The Olympics are officially over.
Thank god I don’t have to suffer Simon Dallow anymore. What an idiot. His sign off this evening on the TV1 news continued as it started – “It’s all about me!” I could hear him quietly scream. So smug and self-satisfied. So inadequate.
One good thing the Olympics highlights every four years is the determination and grit that the athletes dedicate to their sport. The winners always pronounce that they dreamed and thought hard about crossing that finish line, or throwing that big throw. Perhaps its the power of positive thought that made them win – not the training and government money.
And so, here’s the challenge.
If we could just get ALL the athletes in the world (not just New Zealand ones) to concentrate really hard on a big world issue – for instance, world peace – then we might just be able to influence events. It’s the perfect opportunity. Several thousand athletes, utterly committed and focused on concentrating their thought to one issue. Let’s encourage them not to be selfish and think about 8 or 9 gold medals – lets encourage them to do something nobler, and solve the worlds problems.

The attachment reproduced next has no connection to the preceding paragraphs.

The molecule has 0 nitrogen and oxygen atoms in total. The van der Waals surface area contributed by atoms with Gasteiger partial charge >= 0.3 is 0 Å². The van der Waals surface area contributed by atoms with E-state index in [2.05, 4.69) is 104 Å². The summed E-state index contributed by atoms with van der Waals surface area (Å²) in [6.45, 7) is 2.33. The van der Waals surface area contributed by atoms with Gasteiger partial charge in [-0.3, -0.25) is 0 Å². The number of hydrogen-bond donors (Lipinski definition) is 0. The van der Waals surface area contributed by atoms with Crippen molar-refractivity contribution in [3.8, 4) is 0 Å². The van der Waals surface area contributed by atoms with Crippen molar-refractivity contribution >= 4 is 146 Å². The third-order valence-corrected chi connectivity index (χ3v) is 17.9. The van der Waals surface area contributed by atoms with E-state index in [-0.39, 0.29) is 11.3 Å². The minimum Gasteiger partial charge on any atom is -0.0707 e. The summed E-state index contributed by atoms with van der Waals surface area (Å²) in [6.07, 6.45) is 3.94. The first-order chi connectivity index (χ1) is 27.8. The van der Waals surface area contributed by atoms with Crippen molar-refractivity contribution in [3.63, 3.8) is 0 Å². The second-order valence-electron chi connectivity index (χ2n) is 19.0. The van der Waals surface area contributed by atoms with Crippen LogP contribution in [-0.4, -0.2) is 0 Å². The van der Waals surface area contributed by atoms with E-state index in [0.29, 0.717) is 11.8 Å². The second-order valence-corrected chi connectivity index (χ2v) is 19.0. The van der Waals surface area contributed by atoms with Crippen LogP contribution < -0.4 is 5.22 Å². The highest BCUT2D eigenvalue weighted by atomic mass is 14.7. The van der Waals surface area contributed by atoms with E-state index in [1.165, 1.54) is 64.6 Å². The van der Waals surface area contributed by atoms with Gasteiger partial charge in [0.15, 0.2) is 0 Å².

We’d need to run a few competitions to decide on the one topic the athletes would ultimately concentrate on, but that’s what the World Games could be for…practice runs at worthy causes.
I think the idea has legs!
[Image courtesy of Evan Holt]
Caroline and Georgina Evers-Swindell win gold at Beijing by one 100th of a second.
New Zealand can breathe a sigh of relief. Congratulations!
The Chinese are now into the home straight heading for the first day of the Olympics on 080808.
The question remains whether the pollution will have been cleaned up by that time. I read a fascinating feature on the New York Times today addressing this very problem.
Having visited Beijing last November for seven days I know how bad the problem is. The day we went to the Summer Palace the pollution scale read 253. The World Health Organisation suggests anything over 20 is bad for your health. What was more shocking is that in the depths of winter the scale has exceeded 500.
The image of the Olympic Stadium was taken from the taxi on that ’253′ day. While I had trouble actually seeing the stadium through the smog the taxi driver was so proud of it he pulled over to the side of a busy three lane highway to let me take the picture.
The government in China has promoted the concept of Blue Sky Days – they reached 165 such days in 2007 – trouble is their ‘blue sky’ only needs to be below 100 – which is still 8 times the WHO recommendation. And the majority of the ‘blue sky days’ fall between 95 and 100.
Still, if any country can clean up their act for the Olympics then China is that country. They’ll probably do it by legislation, although they deny that they will have to resort to this.